As we have established in Section 3.2, each of the key variables in (14) has an intuitive expected sign. The first stage pair fixed effect term, for example, provides a novel and comprehensive (inverse) measure of the level of trade frictions between i and j just before the signing of their agreement. Intuitively, country-pairs with a lower first stage pair fixed effect suffer from higher ex ante bilateral trade frictions and, therefore, have more potential for larger trade creation effects from FTAs ex post.35 We therefore expect the sign of α1 to be negative. lnToT^A:j, meanwhile, measures the sensitivity of the importer’s terms of tradebased on the simulation procedure described in Section 3.2. A smaller lnToT^A:j indicates that the importing country has relatively more influence over the terms of trade over its partners. Thus, we expect that α2 < 0, in accordance with the influential arguments of Bagwell & Staiger (1999). We also expect that α3, the coefficient on the ex ante extensive margin, to be < 0, incorporating the arguments of Kehoe & Ruhl (2013).

Column 1 of Table 3 shows the results from this simple specification testing each of the above hypotheses. The first stage pair fixed effect andlnToT^A:j, enter with the expected sign and are highly statistically significant (with p-values less than 0.01). Interestingly, the coefficient for our extensive margin measure is significant and positive: conditional on our other covariates, countries which trade a wider range of products with one another ex anteexperience stronger trade creation effects from FTAs ex post, contrary to the earlier findings by Kehoe & Ruhl (2013) and Kehoe et al. (2015). We offer an explanation for this finding below, where we more specifically study the heterogeneity in our FTA estimates that is due to asymmetries within pairs.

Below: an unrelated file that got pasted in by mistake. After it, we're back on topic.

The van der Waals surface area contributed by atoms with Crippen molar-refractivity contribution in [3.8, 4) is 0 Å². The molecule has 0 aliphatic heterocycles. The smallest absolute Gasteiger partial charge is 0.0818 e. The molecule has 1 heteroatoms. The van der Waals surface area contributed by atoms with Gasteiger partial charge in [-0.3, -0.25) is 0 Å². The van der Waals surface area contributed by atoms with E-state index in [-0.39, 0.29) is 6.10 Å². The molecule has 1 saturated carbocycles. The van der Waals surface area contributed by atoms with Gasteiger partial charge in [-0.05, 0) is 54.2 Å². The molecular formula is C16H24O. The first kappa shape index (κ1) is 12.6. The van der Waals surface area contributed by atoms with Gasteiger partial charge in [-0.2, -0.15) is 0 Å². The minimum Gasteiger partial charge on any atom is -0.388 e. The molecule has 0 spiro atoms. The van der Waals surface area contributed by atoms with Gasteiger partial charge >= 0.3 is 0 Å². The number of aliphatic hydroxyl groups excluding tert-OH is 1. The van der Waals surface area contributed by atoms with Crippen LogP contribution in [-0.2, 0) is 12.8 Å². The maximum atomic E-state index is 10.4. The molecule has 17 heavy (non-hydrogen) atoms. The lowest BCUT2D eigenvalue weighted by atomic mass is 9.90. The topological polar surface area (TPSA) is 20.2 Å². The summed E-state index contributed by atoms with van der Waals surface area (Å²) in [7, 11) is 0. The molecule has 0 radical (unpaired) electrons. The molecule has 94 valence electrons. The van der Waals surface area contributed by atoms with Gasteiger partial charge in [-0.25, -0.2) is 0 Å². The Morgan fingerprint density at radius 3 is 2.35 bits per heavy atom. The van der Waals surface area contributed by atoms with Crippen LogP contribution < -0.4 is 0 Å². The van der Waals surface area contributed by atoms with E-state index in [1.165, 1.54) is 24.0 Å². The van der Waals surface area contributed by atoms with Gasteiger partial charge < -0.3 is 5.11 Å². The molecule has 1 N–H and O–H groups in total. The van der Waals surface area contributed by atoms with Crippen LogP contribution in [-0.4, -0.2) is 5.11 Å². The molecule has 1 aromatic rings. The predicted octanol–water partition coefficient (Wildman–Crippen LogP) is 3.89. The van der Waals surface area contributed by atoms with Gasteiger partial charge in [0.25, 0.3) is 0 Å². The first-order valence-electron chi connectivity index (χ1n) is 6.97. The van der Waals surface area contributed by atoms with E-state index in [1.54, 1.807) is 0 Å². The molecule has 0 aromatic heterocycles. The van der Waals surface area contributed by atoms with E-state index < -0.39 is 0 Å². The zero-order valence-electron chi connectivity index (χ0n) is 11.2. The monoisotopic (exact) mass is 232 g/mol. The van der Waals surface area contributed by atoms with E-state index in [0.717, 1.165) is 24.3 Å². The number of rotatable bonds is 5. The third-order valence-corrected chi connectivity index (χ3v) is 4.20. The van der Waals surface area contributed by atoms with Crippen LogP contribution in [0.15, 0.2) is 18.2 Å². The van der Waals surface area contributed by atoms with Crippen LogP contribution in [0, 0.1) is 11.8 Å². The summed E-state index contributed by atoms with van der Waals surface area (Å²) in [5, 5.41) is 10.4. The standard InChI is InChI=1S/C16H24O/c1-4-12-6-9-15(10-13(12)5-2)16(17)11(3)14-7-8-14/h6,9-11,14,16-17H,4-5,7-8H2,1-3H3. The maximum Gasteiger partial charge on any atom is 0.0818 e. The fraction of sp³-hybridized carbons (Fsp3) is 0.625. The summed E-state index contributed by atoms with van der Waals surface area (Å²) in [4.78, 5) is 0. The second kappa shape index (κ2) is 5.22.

Table 3. Second Stage Estimates: Baseline.

  Dependent variable: First stage directional FTA estimates
(1) (2) (3) (4) (5) (6) (7) (8)
First stage pair FE† −0.195*** −0.372*** −0.261***   −0.154*** −0.346*** −0.246***  
(0.034) (0.041) (0.057)   (0.036) (0.041) (0.056)  
lnToT^A:j −17.424*** −10.786*** −7.616** −9.423*** −19.392*** −13.557*** −5.881* −7.978**